Uber a transport firm, not a digital service: EU court
Brussels, Dec 20 (IANS) Ride-hailing app Uber was dealt a blow on Wednesday when the European Union's top court ruled it to be a transport company rather than a digital intermediation service as the company had argued, and therefore subject to similar regulation as traditional taxi companies.
The judgment by the European Court of Justice (ECJ) came after a challenge brought in 2014 by taxi drivers in Barcelona that the activities of Uber Systems Spain amounted to unfair competition considering that its drivers did not require a taxi permit nor did they submit to the same regulation as other taxi companies in the city.
Uber had denied it was a transport company, arguing instead it was a computer services business with operations that should be subject to an EU directive governing e-commerce and prohibiting restrictions on the establishment of such organisations, the Guardian reported.
It said the verdict would make little difference to the way it operated in Europe but experts say the case could have implications for the gig economy.
An Uber spokesperson said: "This ruling will not change things in most EU countries where we already operate under transportation law.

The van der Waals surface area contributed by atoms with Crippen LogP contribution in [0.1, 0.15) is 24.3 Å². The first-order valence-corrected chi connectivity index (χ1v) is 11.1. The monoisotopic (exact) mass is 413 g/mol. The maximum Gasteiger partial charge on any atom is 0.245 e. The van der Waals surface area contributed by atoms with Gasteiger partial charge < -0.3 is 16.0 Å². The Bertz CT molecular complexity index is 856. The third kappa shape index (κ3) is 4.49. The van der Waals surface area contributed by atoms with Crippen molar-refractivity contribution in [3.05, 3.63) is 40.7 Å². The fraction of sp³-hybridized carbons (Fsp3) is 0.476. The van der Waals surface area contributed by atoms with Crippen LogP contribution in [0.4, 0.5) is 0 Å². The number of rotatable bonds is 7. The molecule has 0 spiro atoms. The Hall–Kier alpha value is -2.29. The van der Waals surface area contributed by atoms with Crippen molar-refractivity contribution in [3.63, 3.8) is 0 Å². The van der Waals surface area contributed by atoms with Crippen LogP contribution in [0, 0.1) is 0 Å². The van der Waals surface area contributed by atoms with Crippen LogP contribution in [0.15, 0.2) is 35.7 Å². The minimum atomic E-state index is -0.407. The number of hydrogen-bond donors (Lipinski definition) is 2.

"However, millions of Europeans are still prevented from using apps like ours. As our new CEO has said, it is appropriate to regulate services such as Uber and so we will continue the dialogue with cities across Europe."
In its ruling, the ECJ said: "An intermediation service, the purpose of which is to connect, by means of a smartphone application and for remuneration, non-professional drivers using their own vehicle with persons who wish to make urban journeys, must be regarded as being inherently linked to a transport service."
The decision will apply across the whole of the EU including the UK.
The court also pointed out that Uber exercises "decisive influence" over the conditions under which drivers provide their services. Such an intermediation service, the ECJ concluded, must be regarded as forming an integral part of an overall service, the main component of which is transport.
The landmark ruling meant it was up to individual EU member states to decide what regulation to apply to the San Franciso-based car-sharing technology, the statement added.
Trades Union Congress General Secretary Frances O'Grady said the verdict meant Uber must "play by the same rules as everybody else".
She added: "Their drivers are not commodities. They deserve at the very least the minimum wage and holiday pay. Advances in technology should be used to make work better, not to return to the type of working practices we thought we'd seen the back of decades ago."
The verdict came after Uber was told last month that the appeal to renew its licence in london could take years, according to Mayor Sadiq Khan.
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